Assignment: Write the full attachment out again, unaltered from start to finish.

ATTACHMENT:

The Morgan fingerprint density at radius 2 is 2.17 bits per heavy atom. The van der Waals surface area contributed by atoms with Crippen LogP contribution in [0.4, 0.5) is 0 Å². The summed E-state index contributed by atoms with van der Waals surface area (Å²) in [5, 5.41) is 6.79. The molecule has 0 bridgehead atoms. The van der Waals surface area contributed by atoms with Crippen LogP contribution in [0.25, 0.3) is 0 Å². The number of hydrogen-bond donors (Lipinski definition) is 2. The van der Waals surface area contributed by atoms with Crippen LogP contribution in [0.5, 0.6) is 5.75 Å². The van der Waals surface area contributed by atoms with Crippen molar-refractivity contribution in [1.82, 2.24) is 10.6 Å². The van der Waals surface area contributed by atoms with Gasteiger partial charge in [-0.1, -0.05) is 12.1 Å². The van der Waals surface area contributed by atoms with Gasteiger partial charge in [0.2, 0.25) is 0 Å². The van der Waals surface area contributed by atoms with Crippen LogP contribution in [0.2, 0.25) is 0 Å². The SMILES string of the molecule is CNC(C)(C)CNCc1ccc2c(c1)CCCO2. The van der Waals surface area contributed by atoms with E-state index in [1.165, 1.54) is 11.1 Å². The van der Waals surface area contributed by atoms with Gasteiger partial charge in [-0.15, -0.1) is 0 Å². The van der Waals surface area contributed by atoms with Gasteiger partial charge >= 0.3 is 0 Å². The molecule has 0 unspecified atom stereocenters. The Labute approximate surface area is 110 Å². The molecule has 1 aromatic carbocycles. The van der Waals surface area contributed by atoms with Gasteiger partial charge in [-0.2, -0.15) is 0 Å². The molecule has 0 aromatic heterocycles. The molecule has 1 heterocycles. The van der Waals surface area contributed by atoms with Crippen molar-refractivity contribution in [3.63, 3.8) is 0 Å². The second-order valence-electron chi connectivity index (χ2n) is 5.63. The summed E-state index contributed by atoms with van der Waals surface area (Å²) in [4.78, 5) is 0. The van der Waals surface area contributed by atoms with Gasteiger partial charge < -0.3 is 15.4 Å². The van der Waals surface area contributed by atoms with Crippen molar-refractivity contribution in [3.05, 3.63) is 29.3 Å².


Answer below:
The Morgan fingerprint density at radius 2 is 2.17 bits per heavy atom. The van der Waals surface area contributed by atoms with Crippen LogP contribution in [0.4, 0.5) is 0 Å². The summed E-state index contributed by atoms with van der Waals surface area (Å²) in [5, 5.41) is 6.79. The molecule has 0 bridgehead atoms. The van der Waals surface area contributed by atoms with Crippen LogP contribution in [0.25, 0.3) is 0 Å². The number of hydrogen-bond donors (Lipinski definition) is 2. The van der Waals surface area contributed by atoms with Crippen LogP contribution in [0.5, 0.6) is 5.75 Å². The van der Waals surface area contributed by atoms with Crippen molar-refractivity contribution in [1.82, 2.24) is 10.6 Å². The van der Waals surface area contributed by atoms with Gasteiger partial charge in [-0.1, -0.05) is 12.1 Å². The van der Waals surface area contributed by atoms with Gasteiger partial charge in [0.2, 0.25) is 0 Å². The van der Waals surface area contributed by atoms with Crippen LogP contribution in [0.2, 0.25) is 0 Å². The SMILES string of the molecule is CNC(C)(C)CNCc1ccc2c(c1)CCCO2. The van der Waals surface area contributed by atoms with E-state index in [1.165, 1.54) is 11.1 Å². The van der Waals surface area contributed by atoms with Gasteiger partial charge in [-0.15, -0.1) is 0 Å². The van der Waals surface area contributed by atoms with Gasteiger partial charge >= 0.3 is 0 Å². The molecule has 0 unspecified atom stereocenters. The Labute approximate surface area is 110 Å². The molecule has 1 aromatic carbocycles. The van der Waals surface area contributed by atoms with Gasteiger partial charge in [-0.2, -0.15) is 0 Å². The molecule has 0 aromatic heterocycles. The molecule has 1 heterocycles. The van der Waals surface area contributed by atoms with Crippen molar-refractivity contribution in [3.63, 3.8) is 0 Å². The second-order valence-electron chi connectivity index (χ2n) is 5.63. The summed E-state index contributed by atoms with van der Waals surface area (Å²) in [4.78, 5) is 0. The van der Waals surface area contributed by atoms with Gasteiger partial charge < -0.3 is 15.4 Å². The van der Waals surface area contributed by atoms with Crippen molar-refractivity contribution in [3.05, 3.63) is 29.3 Å².